by David Safier
I was trying to figure out how to make an analogy to an epidemic work: that if we had a disease raging across the country, we'd do whatever we could to contain its spread, to lessen the number of lives it took. We wouldn't wait until tomorrow, and we wouldn't say since we can't solve the problem completely, we shouldn't do anything to lessen its intensity.
Ezra Klein said it better than I can.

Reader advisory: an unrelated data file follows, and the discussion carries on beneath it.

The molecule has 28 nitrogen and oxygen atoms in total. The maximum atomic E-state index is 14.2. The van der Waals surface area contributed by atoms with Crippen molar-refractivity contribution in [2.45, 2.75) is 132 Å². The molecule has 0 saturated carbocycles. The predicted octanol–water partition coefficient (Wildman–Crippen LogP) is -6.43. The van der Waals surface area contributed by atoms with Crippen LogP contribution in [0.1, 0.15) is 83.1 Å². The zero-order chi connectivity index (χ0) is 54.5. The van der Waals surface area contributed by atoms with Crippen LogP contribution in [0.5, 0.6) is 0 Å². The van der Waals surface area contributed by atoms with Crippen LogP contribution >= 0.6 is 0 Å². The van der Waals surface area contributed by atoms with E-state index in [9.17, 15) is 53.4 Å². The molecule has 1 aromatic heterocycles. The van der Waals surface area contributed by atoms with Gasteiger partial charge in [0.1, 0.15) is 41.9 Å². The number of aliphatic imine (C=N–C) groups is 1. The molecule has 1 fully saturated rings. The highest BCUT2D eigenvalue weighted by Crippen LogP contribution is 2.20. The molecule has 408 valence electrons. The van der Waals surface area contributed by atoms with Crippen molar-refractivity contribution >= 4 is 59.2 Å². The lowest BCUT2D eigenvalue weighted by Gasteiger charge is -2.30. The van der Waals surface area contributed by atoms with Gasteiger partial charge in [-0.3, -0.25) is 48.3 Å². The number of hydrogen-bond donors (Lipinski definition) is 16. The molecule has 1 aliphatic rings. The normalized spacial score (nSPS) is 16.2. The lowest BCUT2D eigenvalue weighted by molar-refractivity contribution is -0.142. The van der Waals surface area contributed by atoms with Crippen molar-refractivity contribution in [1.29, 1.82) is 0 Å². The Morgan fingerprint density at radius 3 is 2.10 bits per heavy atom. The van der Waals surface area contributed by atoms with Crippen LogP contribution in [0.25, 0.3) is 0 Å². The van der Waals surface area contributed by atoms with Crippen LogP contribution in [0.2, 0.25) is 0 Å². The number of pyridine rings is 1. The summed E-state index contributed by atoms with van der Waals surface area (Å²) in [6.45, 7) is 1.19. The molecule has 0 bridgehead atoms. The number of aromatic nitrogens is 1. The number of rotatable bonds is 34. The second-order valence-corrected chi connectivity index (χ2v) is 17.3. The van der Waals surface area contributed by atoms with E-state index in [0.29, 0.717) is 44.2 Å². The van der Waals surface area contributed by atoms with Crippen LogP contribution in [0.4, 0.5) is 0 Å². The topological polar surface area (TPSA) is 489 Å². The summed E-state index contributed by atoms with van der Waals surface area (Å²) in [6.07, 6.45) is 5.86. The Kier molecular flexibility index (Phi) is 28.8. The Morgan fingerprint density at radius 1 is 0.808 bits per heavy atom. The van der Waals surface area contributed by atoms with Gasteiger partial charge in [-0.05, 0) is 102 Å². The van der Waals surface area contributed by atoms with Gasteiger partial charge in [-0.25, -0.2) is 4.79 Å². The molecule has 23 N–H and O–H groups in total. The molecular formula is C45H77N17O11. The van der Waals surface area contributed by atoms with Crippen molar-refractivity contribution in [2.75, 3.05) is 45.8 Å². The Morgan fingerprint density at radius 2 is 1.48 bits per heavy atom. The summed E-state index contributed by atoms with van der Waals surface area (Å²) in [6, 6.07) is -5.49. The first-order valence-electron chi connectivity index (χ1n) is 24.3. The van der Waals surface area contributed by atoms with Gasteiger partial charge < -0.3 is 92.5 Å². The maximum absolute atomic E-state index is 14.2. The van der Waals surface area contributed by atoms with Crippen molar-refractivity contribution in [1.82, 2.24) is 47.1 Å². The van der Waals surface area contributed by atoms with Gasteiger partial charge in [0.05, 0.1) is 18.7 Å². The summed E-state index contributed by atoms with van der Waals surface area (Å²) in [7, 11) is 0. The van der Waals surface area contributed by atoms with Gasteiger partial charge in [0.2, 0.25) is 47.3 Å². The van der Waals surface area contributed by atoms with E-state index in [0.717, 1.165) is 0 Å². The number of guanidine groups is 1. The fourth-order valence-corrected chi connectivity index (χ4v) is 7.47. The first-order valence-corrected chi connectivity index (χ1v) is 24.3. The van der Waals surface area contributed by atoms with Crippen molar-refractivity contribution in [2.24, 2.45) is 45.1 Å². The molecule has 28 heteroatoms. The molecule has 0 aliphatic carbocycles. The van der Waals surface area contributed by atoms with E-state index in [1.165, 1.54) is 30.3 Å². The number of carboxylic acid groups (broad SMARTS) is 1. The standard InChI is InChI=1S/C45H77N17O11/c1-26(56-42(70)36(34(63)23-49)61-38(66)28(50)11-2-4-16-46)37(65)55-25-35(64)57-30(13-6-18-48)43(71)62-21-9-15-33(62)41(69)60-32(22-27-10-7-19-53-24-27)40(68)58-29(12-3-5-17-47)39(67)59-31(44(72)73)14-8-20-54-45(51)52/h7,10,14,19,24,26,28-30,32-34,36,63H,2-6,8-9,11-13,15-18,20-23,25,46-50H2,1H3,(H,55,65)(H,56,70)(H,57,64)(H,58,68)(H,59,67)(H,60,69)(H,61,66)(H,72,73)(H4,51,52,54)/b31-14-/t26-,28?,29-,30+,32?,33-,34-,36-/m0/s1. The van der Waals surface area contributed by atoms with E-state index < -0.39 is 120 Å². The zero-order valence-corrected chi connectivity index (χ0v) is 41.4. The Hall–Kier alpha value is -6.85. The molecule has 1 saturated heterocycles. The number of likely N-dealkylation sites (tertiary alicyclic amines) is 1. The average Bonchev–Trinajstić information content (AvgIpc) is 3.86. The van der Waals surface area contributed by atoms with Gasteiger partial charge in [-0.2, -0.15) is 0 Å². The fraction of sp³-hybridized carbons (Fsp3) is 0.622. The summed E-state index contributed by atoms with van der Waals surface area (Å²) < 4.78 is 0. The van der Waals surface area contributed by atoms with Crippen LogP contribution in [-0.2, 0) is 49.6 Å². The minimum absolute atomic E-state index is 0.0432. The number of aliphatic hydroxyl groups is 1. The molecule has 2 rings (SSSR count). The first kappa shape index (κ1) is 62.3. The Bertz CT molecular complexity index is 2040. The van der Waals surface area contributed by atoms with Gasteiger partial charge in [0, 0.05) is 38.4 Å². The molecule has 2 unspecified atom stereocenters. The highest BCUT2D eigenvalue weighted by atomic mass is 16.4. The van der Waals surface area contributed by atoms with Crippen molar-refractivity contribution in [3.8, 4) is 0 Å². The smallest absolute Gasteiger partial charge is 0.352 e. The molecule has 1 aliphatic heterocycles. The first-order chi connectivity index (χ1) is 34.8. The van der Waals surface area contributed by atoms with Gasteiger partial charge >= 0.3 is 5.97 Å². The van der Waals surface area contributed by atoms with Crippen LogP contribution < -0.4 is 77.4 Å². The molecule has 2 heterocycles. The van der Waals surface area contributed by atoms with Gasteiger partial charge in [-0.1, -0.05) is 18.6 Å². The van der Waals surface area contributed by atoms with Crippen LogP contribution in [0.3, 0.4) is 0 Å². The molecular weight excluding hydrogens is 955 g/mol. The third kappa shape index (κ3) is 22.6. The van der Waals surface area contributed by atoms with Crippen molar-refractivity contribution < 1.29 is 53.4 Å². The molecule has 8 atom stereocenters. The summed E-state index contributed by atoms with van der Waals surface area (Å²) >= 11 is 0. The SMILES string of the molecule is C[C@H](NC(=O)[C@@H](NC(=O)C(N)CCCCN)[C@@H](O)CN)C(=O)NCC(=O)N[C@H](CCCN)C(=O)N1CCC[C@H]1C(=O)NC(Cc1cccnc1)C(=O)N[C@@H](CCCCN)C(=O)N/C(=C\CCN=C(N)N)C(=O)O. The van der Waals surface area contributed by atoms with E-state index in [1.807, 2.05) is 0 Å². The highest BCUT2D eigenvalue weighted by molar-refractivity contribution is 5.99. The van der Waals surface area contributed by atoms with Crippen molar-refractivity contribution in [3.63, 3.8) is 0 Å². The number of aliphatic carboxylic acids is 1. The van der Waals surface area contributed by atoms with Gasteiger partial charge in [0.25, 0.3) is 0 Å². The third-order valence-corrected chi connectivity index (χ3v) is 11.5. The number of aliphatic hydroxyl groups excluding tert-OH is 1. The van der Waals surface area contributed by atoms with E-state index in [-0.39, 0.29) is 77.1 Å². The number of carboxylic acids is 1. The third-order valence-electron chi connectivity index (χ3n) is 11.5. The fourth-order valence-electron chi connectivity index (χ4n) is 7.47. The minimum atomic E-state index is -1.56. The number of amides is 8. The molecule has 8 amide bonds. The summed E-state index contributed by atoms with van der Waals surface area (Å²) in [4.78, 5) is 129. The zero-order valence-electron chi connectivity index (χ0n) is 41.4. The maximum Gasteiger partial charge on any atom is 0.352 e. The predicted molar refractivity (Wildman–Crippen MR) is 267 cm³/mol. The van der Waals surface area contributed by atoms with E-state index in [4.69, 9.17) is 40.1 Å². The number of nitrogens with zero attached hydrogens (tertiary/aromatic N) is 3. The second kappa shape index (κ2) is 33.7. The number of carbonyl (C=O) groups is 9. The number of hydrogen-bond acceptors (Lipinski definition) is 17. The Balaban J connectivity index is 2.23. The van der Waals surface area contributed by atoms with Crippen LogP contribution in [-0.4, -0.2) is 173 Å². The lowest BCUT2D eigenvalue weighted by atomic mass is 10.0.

"If roads were collapsing all across the United States, killing dozens of drivers, we would surely see that as a moment to talk about what we could do to keep roads from collapsing. If terrorists were detonating bombs in port after port, you can be sure Congress would be working to upgrade the nation’s security measures. If a plague was ripping through communities, public-health officials would be working feverishly to contain it. Only with gun violence do we respond to repeated tragedies by saying that mourning is acceptable but discussing how to prevent more tragedies is not."